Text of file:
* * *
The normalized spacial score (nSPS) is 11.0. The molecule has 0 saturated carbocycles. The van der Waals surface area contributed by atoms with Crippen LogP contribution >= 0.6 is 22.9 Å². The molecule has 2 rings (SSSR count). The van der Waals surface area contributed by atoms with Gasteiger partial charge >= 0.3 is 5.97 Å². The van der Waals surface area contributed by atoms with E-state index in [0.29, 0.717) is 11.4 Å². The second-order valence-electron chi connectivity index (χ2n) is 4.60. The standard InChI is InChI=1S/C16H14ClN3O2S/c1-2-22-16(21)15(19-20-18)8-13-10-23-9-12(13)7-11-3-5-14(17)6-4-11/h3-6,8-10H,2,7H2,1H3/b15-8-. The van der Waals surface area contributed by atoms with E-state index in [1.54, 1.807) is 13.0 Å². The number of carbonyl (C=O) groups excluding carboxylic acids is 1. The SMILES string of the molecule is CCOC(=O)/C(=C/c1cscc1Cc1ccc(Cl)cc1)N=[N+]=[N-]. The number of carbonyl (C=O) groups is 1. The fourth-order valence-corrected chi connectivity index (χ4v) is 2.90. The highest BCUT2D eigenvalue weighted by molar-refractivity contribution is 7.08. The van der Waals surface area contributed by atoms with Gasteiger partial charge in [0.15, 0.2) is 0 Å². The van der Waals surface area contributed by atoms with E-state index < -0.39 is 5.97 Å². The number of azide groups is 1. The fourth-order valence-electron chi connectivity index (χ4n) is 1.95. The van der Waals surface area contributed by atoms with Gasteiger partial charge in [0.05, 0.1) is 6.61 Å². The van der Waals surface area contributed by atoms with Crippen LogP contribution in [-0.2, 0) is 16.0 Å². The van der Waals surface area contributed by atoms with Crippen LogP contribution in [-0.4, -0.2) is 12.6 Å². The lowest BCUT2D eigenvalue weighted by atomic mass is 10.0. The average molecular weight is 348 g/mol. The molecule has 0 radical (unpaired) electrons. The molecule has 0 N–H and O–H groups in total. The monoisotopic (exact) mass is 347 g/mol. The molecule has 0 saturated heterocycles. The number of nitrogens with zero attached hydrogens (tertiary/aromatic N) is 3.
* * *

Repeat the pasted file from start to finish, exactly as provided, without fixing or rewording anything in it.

The normalized spacial score (nSPS) is 11.0. The molecule has 0 saturated carbocycles. The van der Waals surface area contributed by atoms with Crippen LogP contribution >= 0.6 is 22.9 Å². The molecule has 2 rings (SSSR count). The van der Waals surface area contributed by atoms with Gasteiger partial charge >= 0.3 is 5.97 Å². The van der Waals surface area contributed by atoms with E-state index in [0.29, 0.717) is 11.4 Å². The second-order valence-electron chi connectivity index (χ2n) is 4.60. The standard InChI is InChI=1S/C16H14ClN3O2S/c1-2-22-16(21)15(19-20-18)8-13-10-23-9-12(13)7-11-3-5-14(17)6-4-11/h3-6,8-10H,2,7H2,1H3/b15-8-. The van der Waals surface area contributed by atoms with E-state index in [1.54, 1.807) is 13.0 Å². The number of carbonyl (C=O) groups excluding carboxylic acids is 1. The SMILES string of the molecule is CCOC(=O)/C(=C/c1cscc1Cc1ccc(Cl)cc1)N=[N+]=[N-]. The number of carbonyl (C=O) groups is 1. The fourth-order valence-corrected chi connectivity index (χ4v) is 2.90. The highest BCUT2D eigenvalue weighted by molar-refractivity contribution is 7.08. The van der Waals surface area contributed by atoms with Gasteiger partial charge in [0.15, 0.2) is 0 Å². The van der Waals surface area contributed by atoms with E-state index < -0.39 is 5.97 Å². The number of azide groups is 1. The fourth-order valence-electron chi connectivity index (χ4n) is 1.95. The van der Waals surface area contributed by atoms with Gasteiger partial charge in [0.05, 0.1) is 6.61 Å². The van der Waals surface area contributed by atoms with Crippen LogP contribution in [-0.2, 0) is 16.0 Å². The van der Waals surface area contributed by atoms with Crippen LogP contribution in [-0.4, -0.2) is 12.6 Å². The lowest BCUT2D eigenvalue weighted by atomic mass is 10.0. The average molecular weight is 348 g/mol. The molecule has 0 radical (unpaired) electrons. The molecule has 0 N–H and O–H groups in total. The monoisotopic (exact) mass is 347 g/mol. The molecule has 0 saturated heterocycles. The number of nitrogens with zero attached hydrogens (tertiary/aromatic N) is 3.